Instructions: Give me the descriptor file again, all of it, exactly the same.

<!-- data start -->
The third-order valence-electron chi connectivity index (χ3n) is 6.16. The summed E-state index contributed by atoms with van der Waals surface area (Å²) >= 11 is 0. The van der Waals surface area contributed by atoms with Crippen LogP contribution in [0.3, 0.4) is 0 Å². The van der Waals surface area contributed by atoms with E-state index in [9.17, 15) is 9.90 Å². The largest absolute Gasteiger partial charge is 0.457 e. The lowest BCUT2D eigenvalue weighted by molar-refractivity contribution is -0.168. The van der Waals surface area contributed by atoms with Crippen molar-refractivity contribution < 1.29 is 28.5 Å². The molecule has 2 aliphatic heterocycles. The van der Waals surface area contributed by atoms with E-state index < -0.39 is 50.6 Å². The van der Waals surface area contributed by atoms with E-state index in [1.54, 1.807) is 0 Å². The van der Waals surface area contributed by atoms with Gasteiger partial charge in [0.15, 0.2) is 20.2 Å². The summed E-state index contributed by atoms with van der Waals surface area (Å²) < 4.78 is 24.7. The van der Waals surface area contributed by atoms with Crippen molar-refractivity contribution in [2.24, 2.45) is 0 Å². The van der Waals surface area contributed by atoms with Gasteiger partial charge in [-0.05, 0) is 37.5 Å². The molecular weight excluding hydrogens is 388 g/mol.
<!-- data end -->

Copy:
The third-order valence-electron chi connectivity index (χ3n) is 6.16. The summed E-state index contributed by atoms with van der Waals surface area (Å²) >= 11 is 0. The van der Waals surface area contributed by atoms with Crippen LogP contribution in [0.3, 0.4) is 0 Å². The van der Waals surface area contributed by atoms with E-state index in [9.17, 15) is 9.90 Å². The largest absolute Gasteiger partial charge is 0.457 e. The lowest BCUT2D eigenvalue weighted by molar-refractivity contribution is -0.168. The van der Waals surface area contributed by atoms with Crippen molar-refractivity contribution < 1.29 is 28.5 Å². The molecule has 2 aliphatic heterocycles. The van der Waals surface area contributed by atoms with E-state index < -0.39 is 50.6 Å². The van der Waals surface area contributed by atoms with E-state index in [1.54, 1.807) is 0 Å². The van der Waals surface area contributed by atoms with Gasteiger partial charge in [0.15, 0.2) is 20.2 Å². The summed E-state index contributed by atoms with van der Waals surface area (Å²) < 4.78 is 24.7. The van der Waals surface area contributed by atoms with Crippen molar-refractivity contribution in [2.24, 2.45) is 0 Å². The van der Waals surface area contributed by atoms with Gasteiger partial charge in [-0.05, 0) is 37.5 Å². The molecular weight excluding hydrogens is 388 g/mol.